So given the inexhaustible open curiosity with which she regards the world around her, it is difficult to believe that this cultured, elegant Connecticutian lady carries a load of grief in her heart. Gowan’s artistic endeavor is a testament to one woman’s ability to overcome personal tragedies through enduring faith and creativity. After a near-lifetime in the fine art tradition, where watercolor, egg tempera, and graphite were her main expressive tools, Gowan’s creative practice was rocked by the successive deaths of both her husband and son – who was just 38 years old – in 2012. The pressure of an upcoming exhibition forced her to keep producing art, and that fateful year, she shifted her practice to the production of bricolage. ‘As I roamed through flea markets, tag sales, street fairs, antique marts, and junk shops collecting objects for my assemblages I noticed that I was rarely sad while ‘on the hunt’, and I began to find joy in my studio again’, the artist shares. ‘I discovered a healing vernacular for myself, a new personal dialect.’ In 2014, a smiling and radiant Gowan greeted the crowds who flocked to her solo exhibition at the Morrison Gallery in Kent. The exhibition not only showcased Connecticut’s strong art tradition, but the strength of its women. After all, it is the state that in 1974 elected Democratic Governor Ella T. Grasso, the first woman to hold the high office. It is also the state whose official state heroine Prudence Crandall fearlessly defied prejudice when she opened the first integrated classroom in America. Gowan’s openness about her losses with people whom she meets during the exchange astounds the Ukrainian audience and some open up to the artist in return. For Gowan, the Ukrainian visit proves both inspiring and cathartic, not without its own intimate revelations.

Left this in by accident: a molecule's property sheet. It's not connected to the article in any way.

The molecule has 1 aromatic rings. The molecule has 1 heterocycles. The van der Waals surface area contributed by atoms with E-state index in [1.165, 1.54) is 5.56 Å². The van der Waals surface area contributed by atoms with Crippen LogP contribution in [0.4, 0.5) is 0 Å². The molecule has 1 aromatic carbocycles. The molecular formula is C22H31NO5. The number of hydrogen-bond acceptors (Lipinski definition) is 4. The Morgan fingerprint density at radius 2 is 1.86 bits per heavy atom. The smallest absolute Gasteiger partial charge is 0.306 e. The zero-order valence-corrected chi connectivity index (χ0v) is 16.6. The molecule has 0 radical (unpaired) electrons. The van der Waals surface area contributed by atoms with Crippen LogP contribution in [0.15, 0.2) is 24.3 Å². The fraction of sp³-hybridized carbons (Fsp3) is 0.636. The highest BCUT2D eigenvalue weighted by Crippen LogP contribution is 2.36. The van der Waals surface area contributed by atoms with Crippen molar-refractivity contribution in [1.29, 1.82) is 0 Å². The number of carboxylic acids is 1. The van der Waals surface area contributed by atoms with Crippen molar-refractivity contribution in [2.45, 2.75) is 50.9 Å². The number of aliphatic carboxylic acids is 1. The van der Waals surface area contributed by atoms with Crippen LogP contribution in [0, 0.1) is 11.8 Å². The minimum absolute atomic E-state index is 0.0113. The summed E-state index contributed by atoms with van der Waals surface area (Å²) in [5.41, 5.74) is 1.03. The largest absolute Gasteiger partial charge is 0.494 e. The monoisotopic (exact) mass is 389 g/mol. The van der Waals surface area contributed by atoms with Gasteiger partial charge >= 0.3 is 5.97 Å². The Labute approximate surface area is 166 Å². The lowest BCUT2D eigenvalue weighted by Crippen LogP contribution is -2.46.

Idealists often expound on the power of art’s common language in influencing great power politics. On the other hand skeptics often dismiss state-sanctioned arts exchanges as propagandistic displays of pleasantry, as well as being hermetic spaces for political elites, in which aesthetics trump ethics. There is the infamous example of the embrace of Abstract Expressionism by the CIA during the Cold War for the dual purposes of furthering the spread of American cultural values and the fulfilling of political needs. That example spoke to both sides of the debate. However, the ultimate litmus test of the value of a cultural exchange is the quality of the art on display as well as the personal way in which it resonates with individuals at a specific time and a specific place. Earlier this year, I saw Grant Wood’s iconic ‘American Gothic’ in London. The painting was the cornerstone of ‘America After the Fall’, the Depression-era companion piece to the Royal Academy’s blockbuster display of Soviet revolutionary art between 1917 and 1932. I had expected disappointment, a Plexiglas-encased Mona Lisa, a box to tick in seeing the much reproduced work in person. Yet, the sheer materiality of the small oil-on-beaverboard depiction of a people trapped between a glorious past and a bleak future, between a proud European legacy and an isolationist contemporary America, between idyll and ruin, left me breathless. With the menace of a dozen details – the arched window of Dibble House, the texture of the linen shirt, the gleam of the pitchfork – it demanded intellectual retribution. Wood famously commented in 1930 that he ‘had to go to France to appreciate Iowa’. Today it is his art, and the art of American artists both living and deceased, that show us that the human faces behind the great power’s glamor.
Myroslava Hartmond is the owner of Triptych: Global Arts Workshop, Ukraine’s first private fine art gallery since 1988. She is a research Associate of the Centre for International Studies, University of Oxford, where she explores the role of culture in global affairs.